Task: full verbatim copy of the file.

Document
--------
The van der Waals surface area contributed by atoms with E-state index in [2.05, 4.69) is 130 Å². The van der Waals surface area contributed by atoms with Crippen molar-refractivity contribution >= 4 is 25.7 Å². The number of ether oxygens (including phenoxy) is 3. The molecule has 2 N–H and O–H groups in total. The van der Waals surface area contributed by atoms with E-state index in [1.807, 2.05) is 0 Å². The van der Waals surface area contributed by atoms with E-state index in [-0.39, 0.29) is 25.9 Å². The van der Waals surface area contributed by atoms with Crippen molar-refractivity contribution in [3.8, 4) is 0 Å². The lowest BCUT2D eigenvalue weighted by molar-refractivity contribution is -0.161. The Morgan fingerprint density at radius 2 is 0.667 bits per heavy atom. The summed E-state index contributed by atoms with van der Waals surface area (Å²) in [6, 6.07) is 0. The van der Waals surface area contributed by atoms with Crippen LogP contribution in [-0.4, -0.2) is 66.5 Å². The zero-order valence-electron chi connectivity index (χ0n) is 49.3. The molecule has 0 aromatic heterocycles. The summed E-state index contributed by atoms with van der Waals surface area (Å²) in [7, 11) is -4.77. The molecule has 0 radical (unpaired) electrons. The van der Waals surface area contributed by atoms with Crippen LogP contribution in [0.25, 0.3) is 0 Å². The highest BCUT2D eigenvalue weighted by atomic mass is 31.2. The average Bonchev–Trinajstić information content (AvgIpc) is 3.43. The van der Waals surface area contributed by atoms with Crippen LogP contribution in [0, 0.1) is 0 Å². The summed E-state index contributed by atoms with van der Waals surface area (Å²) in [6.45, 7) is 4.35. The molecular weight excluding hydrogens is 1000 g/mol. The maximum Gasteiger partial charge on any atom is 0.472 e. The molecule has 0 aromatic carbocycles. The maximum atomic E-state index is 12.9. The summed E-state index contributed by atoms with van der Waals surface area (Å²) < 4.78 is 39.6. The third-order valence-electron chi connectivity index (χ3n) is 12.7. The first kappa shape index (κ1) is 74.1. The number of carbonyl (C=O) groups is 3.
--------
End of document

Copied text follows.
The van der Waals surface area contributed by atoms with E-state index in [2.05, 4.69) is 130 Å². The van der Waals surface area contributed by atoms with Crippen molar-refractivity contribution >= 4 is 25.7 Å². The number of ether oxygens (including phenoxy) is 3. The molecule has 2 N–H and O–H groups in total. The van der Waals surface area contributed by atoms with E-state index in [1.807, 2.05) is 0 Å². The van der Waals surface area contributed by atoms with E-state index in [-0.39, 0.29) is 25.9 Å². The van der Waals surface area contributed by atoms with Crippen molar-refractivity contribution in [3.8, 4) is 0 Å². The lowest BCUT2D eigenvalue weighted by molar-refractivity contribution is -0.161. The Morgan fingerprint density at radius 2 is 0.667 bits per heavy atom. The summed E-state index contributed by atoms with van der Waals surface area (Å²) in [6, 6.07) is 0. The van der Waals surface area contributed by atoms with Crippen LogP contribution in [-0.4, -0.2) is 66.5 Å². The zero-order valence-electron chi connectivity index (χ0n) is 49.3. The molecule has 0 aromatic heterocycles. The summed E-state index contributed by atoms with van der Waals surface area (Å²) in [7, 11) is -4.77. The molecule has 0 radical (unpaired) electrons. The van der Waals surface area contributed by atoms with Crippen LogP contribution in [0.25, 0.3) is 0 Å². The highest BCUT2D eigenvalue weighted by atomic mass is 31.2. The average Bonchev–Trinajstić information content (AvgIpc) is 3.43. The van der Waals surface area contributed by atoms with Crippen LogP contribution in [0, 0.1) is 0 Å². The summed E-state index contributed by atoms with van der Waals surface area (Å²) in [6.45, 7) is 4.35. The molecular weight excluding hydrogens is 1000 g/mol. The maximum Gasteiger partial charge on any atom is 0.472 e. The molecule has 0 aromatic carbocycles. The maximum atomic E-state index is 12.9. The summed E-state index contributed by atoms with van der Waals surface area (Å²) < 4.78 is 39.6. The third-order valence-electron chi connectivity index (χ3n) is 12.7. The first kappa shape index (κ1) is 74.1. The number of carbonyl (C=O) groups is 3.